Exchange traded funds (ETFs) are becoming mainstream for many investors, but they don’t always understand them or know how they are different from a mutual fund. Investors may hear about ETFs or see advertisements; Darla Mercado for InvestmentNews reports that nowadays, advertisements for ETFs can be found in major magazines such as The New Yorker. Education is key to the process and firms are creating more educational tools for investors.

Often times investors turn to their advisor for guidance, but if the advisor isn’t using ETFs, it may be difficult for them to educate their clients. Typically, an advisor who uses mutual funds on a regular basis can have a hard time shifting to ETFs because they’re not used to trading large volumes at once with a moving price.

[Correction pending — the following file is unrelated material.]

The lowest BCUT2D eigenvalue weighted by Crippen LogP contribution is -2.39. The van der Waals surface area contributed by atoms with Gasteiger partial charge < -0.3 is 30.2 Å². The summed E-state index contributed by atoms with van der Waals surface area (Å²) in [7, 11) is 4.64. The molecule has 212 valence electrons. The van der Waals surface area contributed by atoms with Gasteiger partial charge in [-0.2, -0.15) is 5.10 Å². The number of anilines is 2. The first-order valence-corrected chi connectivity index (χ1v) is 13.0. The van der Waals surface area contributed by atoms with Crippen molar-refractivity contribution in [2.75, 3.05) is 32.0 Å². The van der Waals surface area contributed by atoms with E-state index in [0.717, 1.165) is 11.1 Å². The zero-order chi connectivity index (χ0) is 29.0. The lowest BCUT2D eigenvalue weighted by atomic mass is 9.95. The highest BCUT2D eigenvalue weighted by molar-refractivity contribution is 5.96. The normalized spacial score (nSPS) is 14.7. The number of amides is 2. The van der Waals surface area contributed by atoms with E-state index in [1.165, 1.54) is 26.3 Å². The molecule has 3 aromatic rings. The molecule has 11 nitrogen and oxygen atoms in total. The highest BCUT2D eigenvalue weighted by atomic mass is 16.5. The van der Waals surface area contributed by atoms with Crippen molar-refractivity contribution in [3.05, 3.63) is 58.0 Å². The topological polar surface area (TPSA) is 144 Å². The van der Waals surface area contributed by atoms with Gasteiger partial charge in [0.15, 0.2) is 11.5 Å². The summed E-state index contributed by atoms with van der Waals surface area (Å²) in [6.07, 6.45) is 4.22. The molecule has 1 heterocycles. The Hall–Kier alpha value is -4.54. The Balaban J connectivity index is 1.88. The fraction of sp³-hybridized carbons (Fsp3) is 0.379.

An ETF, mutual fund battle, if you will, for financial professionals to educate their clients on the two investment tools and how a combination may work for them.  Mercado adds that advisors on the whole report having better conversations with a more educated client. When a client has done some of their own research, it helps the entire process. Some advisors feel educating the client is a fiduciary, investment responsibility. We know our readers at ETF Trends are educating themselves and we believe education is a key part of the process.

The opinions and forecasts expressed herein are solely those of Tom Lydon, and may not actually come to pass. Information on this site should not be used or construed as an offer to sell, a solicitation of an offer to buy, or a recommendation for any product.